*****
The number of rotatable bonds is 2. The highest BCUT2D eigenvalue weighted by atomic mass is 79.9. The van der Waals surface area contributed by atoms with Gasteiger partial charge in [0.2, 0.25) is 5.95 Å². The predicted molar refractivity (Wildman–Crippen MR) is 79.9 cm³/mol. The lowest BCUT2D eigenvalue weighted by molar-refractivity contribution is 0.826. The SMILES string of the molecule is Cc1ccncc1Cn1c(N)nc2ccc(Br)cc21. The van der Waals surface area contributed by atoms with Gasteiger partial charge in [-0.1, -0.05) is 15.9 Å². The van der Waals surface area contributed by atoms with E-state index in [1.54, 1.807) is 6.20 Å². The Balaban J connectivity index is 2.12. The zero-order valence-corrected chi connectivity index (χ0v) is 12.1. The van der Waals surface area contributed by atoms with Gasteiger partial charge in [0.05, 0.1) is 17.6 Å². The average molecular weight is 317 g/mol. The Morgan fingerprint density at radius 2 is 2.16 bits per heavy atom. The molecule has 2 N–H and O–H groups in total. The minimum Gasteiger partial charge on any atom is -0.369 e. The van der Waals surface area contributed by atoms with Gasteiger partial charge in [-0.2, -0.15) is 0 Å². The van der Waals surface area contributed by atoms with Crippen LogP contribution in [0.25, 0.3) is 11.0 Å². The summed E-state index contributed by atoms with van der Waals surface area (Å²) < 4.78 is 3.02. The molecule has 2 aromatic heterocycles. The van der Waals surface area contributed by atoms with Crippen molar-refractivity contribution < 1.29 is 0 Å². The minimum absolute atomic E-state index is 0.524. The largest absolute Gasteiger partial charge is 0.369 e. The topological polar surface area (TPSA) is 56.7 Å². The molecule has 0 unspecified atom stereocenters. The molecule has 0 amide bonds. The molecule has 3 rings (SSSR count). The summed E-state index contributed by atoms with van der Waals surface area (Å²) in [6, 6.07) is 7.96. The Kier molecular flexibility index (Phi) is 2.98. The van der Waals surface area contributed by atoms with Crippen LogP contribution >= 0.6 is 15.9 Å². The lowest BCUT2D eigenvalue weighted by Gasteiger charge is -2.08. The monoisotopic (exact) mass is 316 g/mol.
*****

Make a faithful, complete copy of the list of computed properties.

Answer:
The number of rotatable bonds is 2. The highest BCUT2D eigenvalue weighted by atomic mass is 79.9. The van der Waals surface area contributed by atoms with Gasteiger partial charge in [0.2, 0.25) is 5.95 Å². The predicted molar refractivity (Wildman–Crippen MR) is 79.9 cm³/mol. The lowest BCUT2D eigenvalue weighted by molar-refractivity contribution is 0.826. The SMILES string of the molecule is Cc1ccncc1Cn1c(N)nc2ccc(Br)cc21. The van der Waals surface area contributed by atoms with Gasteiger partial charge in [-0.1, -0.05) is 15.9 Å². The van der Waals surface area contributed by atoms with E-state index in [1.54, 1.807) is 6.20 Å². The Balaban J connectivity index is 2.12. The zero-order valence-corrected chi connectivity index (χ0v) is 12.1. The van der Waals surface area contributed by atoms with Gasteiger partial charge in [0.05, 0.1) is 17.6 Å². The average molecular weight is 317 g/mol. The Morgan fingerprint density at radius 2 is 2.16 bits per heavy atom. The molecule has 2 N–H and O–H groups in total. The minimum Gasteiger partial charge on any atom is -0.369 e. The van der Waals surface area contributed by atoms with Gasteiger partial charge in [-0.2, -0.15) is 0 Å². The van der Waals surface area contributed by atoms with Crippen LogP contribution in [0.25, 0.3) is 11.0 Å². The summed E-state index contributed by atoms with van der Waals surface area (Å²) < 4.78 is 3.02. The molecule has 2 aromatic heterocycles. The van der Waals surface area contributed by atoms with Crippen molar-refractivity contribution < 1.29 is 0 Å². The minimum absolute atomic E-state index is 0.524. The largest absolute Gasteiger partial charge is 0.369 e. The topological polar surface area (TPSA) is 56.7 Å². The molecule has 0 unspecified atom stereocenters. The molecule has 0 amide bonds. The molecule has 3 rings (SSSR count). The summed E-state index contributed by atoms with van der Waals surface area (Å²) in [6, 6.07) is 7.96. The Kier molecular flexibility index (Phi) is 2.98. The van der Waals surface area contributed by atoms with Crippen LogP contribution >= 0.6 is 15.9 Å². The lowest BCUT2D eigenvalue weighted by Gasteiger charge is -2.08. The monoisotopic (exact) mass is 316 g/mol.